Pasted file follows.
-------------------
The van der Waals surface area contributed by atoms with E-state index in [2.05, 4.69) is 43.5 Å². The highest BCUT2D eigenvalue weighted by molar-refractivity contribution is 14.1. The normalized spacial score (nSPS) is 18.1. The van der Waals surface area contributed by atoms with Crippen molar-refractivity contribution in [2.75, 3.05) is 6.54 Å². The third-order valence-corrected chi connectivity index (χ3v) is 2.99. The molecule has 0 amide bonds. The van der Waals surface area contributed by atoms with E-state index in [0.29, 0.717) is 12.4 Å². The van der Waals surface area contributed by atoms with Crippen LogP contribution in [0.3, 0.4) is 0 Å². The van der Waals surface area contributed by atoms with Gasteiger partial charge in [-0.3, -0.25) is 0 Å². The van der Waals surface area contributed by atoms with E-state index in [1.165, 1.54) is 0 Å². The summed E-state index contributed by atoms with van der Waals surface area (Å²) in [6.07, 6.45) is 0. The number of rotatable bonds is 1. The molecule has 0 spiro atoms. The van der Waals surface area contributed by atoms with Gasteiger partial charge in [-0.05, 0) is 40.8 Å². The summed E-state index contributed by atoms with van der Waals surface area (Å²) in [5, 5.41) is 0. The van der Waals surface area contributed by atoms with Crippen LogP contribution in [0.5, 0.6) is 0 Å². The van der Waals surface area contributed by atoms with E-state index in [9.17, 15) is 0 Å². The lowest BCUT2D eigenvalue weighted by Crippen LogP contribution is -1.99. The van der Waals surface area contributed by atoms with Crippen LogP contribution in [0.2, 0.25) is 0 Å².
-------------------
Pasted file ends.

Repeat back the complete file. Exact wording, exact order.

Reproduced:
The van der Waals surface area contributed by atoms with E-state index in [2.05, 4.69) is 43.5 Å². The highest BCUT2D eigenvalue weighted by molar-refractivity contribution is 14.1. The normalized spacial score (nSPS) is 18.1. The van der Waals surface area contributed by atoms with Crippen molar-refractivity contribution in [2.75, 3.05) is 6.54 Å². The third-order valence-corrected chi connectivity index (χ3v) is 2.99. The molecule has 0 amide bonds. The van der Waals surface area contributed by atoms with E-state index in [0.29, 0.717) is 12.4 Å². The van der Waals surface area contributed by atoms with Crippen LogP contribution in [0.3, 0.4) is 0 Å². The van der Waals surface area contributed by atoms with Gasteiger partial charge in [-0.3, -0.25) is 0 Å². The van der Waals surface area contributed by atoms with E-state index in [1.165, 1.54) is 0 Å². The summed E-state index contributed by atoms with van der Waals surface area (Å²) in [6.07, 6.45) is 0. The number of rotatable bonds is 1. The molecule has 0 spiro atoms. The van der Waals surface area contributed by atoms with Gasteiger partial charge in [-0.05, 0) is 40.8 Å². The summed E-state index contributed by atoms with van der Waals surface area (Å²) in [5, 5.41) is 0. The van der Waals surface area contributed by atoms with Crippen LogP contribution in [0.5, 0.6) is 0 Å². The van der Waals surface area contributed by atoms with E-state index in [9.17, 15) is 0 Å². The lowest BCUT2D eigenvalue weighted by Crippen LogP contribution is -1.99. The van der Waals surface area contributed by atoms with Crippen LogP contribution in [0.2, 0.25) is 0 Å².